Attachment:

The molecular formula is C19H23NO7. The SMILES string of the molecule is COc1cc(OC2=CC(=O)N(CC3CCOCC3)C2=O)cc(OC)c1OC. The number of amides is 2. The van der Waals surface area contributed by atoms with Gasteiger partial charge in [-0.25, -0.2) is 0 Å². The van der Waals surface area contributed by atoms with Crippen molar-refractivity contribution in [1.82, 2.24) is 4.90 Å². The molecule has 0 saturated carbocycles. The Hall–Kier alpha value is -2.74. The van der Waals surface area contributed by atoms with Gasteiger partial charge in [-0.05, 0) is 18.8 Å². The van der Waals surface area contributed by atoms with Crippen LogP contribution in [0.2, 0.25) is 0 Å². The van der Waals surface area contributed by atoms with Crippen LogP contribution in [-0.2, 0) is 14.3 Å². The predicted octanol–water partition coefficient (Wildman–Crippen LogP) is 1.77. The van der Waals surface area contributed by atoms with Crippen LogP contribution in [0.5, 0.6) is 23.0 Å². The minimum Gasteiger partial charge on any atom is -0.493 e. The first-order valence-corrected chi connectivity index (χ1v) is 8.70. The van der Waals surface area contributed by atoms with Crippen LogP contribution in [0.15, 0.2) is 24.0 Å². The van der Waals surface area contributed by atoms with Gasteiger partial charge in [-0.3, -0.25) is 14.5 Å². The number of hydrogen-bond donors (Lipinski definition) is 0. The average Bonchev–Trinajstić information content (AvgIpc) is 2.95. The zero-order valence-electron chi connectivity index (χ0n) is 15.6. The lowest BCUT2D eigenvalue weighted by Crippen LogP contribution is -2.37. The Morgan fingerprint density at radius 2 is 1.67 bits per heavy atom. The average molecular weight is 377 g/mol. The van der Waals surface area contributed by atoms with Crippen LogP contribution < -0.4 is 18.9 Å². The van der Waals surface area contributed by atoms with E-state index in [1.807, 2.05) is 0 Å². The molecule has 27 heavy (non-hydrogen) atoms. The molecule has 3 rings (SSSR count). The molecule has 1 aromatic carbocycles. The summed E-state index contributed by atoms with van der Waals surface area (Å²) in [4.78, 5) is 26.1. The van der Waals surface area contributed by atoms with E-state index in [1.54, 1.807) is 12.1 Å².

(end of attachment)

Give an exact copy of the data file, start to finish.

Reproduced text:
The molecular formula is C19H23NO7. The SMILES string of the molecule is COc1cc(OC2=CC(=O)N(CC3CCOCC3)C2=O)cc(OC)c1OC. The number of amides is 2. The van der Waals surface area contributed by atoms with Gasteiger partial charge in [-0.25, -0.2) is 0 Å². The van der Waals surface area contributed by atoms with Crippen molar-refractivity contribution in [1.82, 2.24) is 4.90 Å². The molecule has 0 saturated carbocycles. The Hall–Kier alpha value is -2.74. The van der Waals surface area contributed by atoms with Gasteiger partial charge in [-0.05, 0) is 18.8 Å². The van der Waals surface area contributed by atoms with Crippen LogP contribution in [0.2, 0.25) is 0 Å². The van der Waals surface area contributed by atoms with Crippen LogP contribution in [-0.2, 0) is 14.3 Å². The predicted octanol–water partition coefficient (Wildman–Crippen LogP) is 1.77. The van der Waals surface area contributed by atoms with Crippen LogP contribution in [0.5, 0.6) is 23.0 Å². The minimum Gasteiger partial charge on any atom is -0.493 e. The first-order valence-corrected chi connectivity index (χ1v) is 8.70. The van der Waals surface area contributed by atoms with Crippen LogP contribution in [0.15, 0.2) is 24.0 Å². The van der Waals surface area contributed by atoms with Gasteiger partial charge in [-0.3, -0.25) is 14.5 Å². The number of hydrogen-bond donors (Lipinski definition) is 0. The average Bonchev–Trinajstić information content (AvgIpc) is 2.95. The zero-order valence-electron chi connectivity index (χ0n) is 15.6. The lowest BCUT2D eigenvalue weighted by Crippen LogP contribution is -2.37. The Morgan fingerprint density at radius 2 is 1.67 bits per heavy atom. The average molecular weight is 377 g/mol. The van der Waals surface area contributed by atoms with Crippen LogP contribution < -0.4 is 18.9 Å². The van der Waals surface area contributed by atoms with E-state index in [1.807, 2.05) is 0 Å². The molecule has 27 heavy (non-hydrogen) atoms. The molecule has 3 rings (SSSR count). The molecule has 1 aromatic carbocycles. The summed E-state index contributed by atoms with van der Waals surface area (Å²) in [4.78, 5) is 26.1. The van der Waals surface area contributed by atoms with E-state index in [1.54, 1.807) is 12.1 Å².